"You say Armagh, and I see the hill with the two tall spires or the square low tower; the faith of Patrick is with us still; his blessing falls in a moonlight hour, when the apple orchards are all in flower." 'Ulster Names', John Hewitt

After the destruction of Navan, the centre of influence moved to the present site of Armagh, probably in the 5th century AD.  In this century, also, following his conversion of the King to Christianity, St Patrick founded his first church in Armagh.

Armagh remains the Ecclesiastical capital of Ireland and the skyline is dominated by the 2 outstanding Cathedrals, one Church of Ireland and one Roman Catholic. 

Beside St Patrick’s Roman Catholic Cathedral is St Patrick’s College.

St Patrick’s College had been established as a junior seminary by Archbishop Crolly in 1838 and still stands on the sandy hill to this day.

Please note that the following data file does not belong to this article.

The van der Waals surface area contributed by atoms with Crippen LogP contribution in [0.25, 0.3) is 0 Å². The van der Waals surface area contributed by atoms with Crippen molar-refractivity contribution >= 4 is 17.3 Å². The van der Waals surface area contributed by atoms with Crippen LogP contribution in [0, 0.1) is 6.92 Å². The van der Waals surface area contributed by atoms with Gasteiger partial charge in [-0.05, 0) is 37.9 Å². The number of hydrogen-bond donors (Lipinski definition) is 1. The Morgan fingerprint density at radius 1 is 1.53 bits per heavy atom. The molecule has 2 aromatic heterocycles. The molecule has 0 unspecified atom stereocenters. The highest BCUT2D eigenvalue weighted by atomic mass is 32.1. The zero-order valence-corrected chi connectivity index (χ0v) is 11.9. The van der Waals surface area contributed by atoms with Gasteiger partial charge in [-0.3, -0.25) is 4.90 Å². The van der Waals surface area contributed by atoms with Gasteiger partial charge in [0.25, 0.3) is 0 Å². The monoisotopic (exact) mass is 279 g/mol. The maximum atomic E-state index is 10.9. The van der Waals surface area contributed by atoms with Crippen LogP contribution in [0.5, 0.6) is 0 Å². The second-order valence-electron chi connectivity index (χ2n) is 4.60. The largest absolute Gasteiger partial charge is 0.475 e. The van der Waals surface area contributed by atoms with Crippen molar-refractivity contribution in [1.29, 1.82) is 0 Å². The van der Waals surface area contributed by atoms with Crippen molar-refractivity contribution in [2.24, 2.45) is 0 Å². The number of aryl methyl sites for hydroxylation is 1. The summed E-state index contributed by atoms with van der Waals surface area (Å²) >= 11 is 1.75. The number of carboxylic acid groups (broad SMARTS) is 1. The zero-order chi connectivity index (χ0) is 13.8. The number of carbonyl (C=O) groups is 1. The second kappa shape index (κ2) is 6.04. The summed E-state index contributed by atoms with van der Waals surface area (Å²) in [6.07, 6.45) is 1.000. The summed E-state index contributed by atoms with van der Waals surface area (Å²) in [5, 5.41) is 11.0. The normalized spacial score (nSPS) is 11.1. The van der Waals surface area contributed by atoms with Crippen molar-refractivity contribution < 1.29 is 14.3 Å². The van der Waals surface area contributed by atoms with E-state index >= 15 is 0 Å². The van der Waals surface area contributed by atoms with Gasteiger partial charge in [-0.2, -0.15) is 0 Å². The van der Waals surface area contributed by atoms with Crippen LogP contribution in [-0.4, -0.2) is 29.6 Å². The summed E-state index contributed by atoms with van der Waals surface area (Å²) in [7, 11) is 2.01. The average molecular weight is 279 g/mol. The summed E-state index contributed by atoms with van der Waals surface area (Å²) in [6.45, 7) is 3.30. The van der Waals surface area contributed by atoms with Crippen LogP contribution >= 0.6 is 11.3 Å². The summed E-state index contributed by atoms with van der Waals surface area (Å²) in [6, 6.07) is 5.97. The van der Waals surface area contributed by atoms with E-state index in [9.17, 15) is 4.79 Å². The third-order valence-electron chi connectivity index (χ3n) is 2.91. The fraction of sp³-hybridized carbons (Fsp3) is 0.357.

Former pupils of the College including poets John Montague and Paul Muldoon.

Montague recalled his boyhood time at the College in his book ‘Time In Armagh’ although his feelings on the place were not always happy ones!

Montague returned to Armagh to launch the Book at Navan Fort.  As a thank you for facilitating the launch, Montague gifted Anne Hart a signed copy of the essay ‘The History Walk’ and a copy of the book signed,

“For Anne Hart, who played her part, in bringing my return about; with many thanks, John”

Patrick and the Saints of Ireland are entwined in the poems, songs & performances of The Armagh Rhymers.

Saints Patrick, Brigid & Colmcille are all represented in our cosutmes, Patrick in his traditional green, Brigid with her famous cross and Colmcille represented by the Heron.



CLICK HERE to find out how you can book an Armagh Rhymers performance.

St Patrick’s Roman Catholic Cathedral, 41 Cathedral Rd, Armagh BT61 7QX

St Patrick’s Church of Ireland Cathedral, 43 Abbey Street, Armagh BT61 7DY